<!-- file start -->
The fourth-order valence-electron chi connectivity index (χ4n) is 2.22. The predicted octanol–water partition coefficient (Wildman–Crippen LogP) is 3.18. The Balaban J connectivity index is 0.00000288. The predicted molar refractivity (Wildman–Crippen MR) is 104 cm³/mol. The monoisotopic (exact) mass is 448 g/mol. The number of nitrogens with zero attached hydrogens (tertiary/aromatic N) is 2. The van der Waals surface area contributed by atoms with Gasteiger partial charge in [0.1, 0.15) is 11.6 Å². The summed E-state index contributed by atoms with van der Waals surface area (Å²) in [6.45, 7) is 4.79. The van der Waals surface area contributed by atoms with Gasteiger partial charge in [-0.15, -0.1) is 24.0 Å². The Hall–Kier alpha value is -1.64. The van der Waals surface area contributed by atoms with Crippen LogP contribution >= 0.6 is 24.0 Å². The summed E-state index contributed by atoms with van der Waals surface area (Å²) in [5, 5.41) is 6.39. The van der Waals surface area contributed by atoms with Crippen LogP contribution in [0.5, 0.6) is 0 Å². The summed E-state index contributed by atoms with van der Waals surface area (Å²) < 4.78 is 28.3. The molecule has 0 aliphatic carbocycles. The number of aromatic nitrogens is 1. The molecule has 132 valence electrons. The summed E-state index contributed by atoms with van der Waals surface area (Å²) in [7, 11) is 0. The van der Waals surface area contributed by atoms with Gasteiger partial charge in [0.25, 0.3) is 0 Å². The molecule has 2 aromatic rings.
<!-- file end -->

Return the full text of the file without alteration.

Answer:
The fourth-order valence-electron chi connectivity index (χ4n) is 2.22. The predicted octanol–water partition coefficient (Wildman–Crippen LogP) is 3.18. The Balaban J connectivity index is 0.00000288. The predicted molar refractivity (Wildman–Crippen MR) is 104 cm³/mol. The monoisotopic (exact) mass is 448 g/mol. The number of nitrogens with zero attached hydrogens (tertiary/aromatic N) is 2. The van der Waals surface area contributed by atoms with Gasteiger partial charge in [0.1, 0.15) is 11.6 Å². The summed E-state index contributed by atoms with van der Waals surface area (Å²) in [6.45, 7) is 4.79. The van der Waals surface area contributed by atoms with Gasteiger partial charge in [-0.15, -0.1) is 24.0 Å². The Hall–Kier alpha value is -1.64. The van der Waals surface area contributed by atoms with Crippen LogP contribution >= 0.6 is 24.0 Å². The summed E-state index contributed by atoms with van der Waals surface area (Å²) in [5, 5.41) is 6.39. The van der Waals surface area contributed by atoms with Crippen LogP contribution in [0.5, 0.6) is 0 Å². The summed E-state index contributed by atoms with van der Waals surface area (Å²) < 4.78 is 28.3. The molecule has 0 aliphatic carbocycles. The number of aromatic nitrogens is 1. The molecule has 132 valence electrons. The summed E-state index contributed by atoms with van der Waals surface area (Å²) in [7, 11) is 0. The van der Waals surface area contributed by atoms with Gasteiger partial charge in [0.25, 0.3) is 0 Å². The molecule has 2 aromatic rings.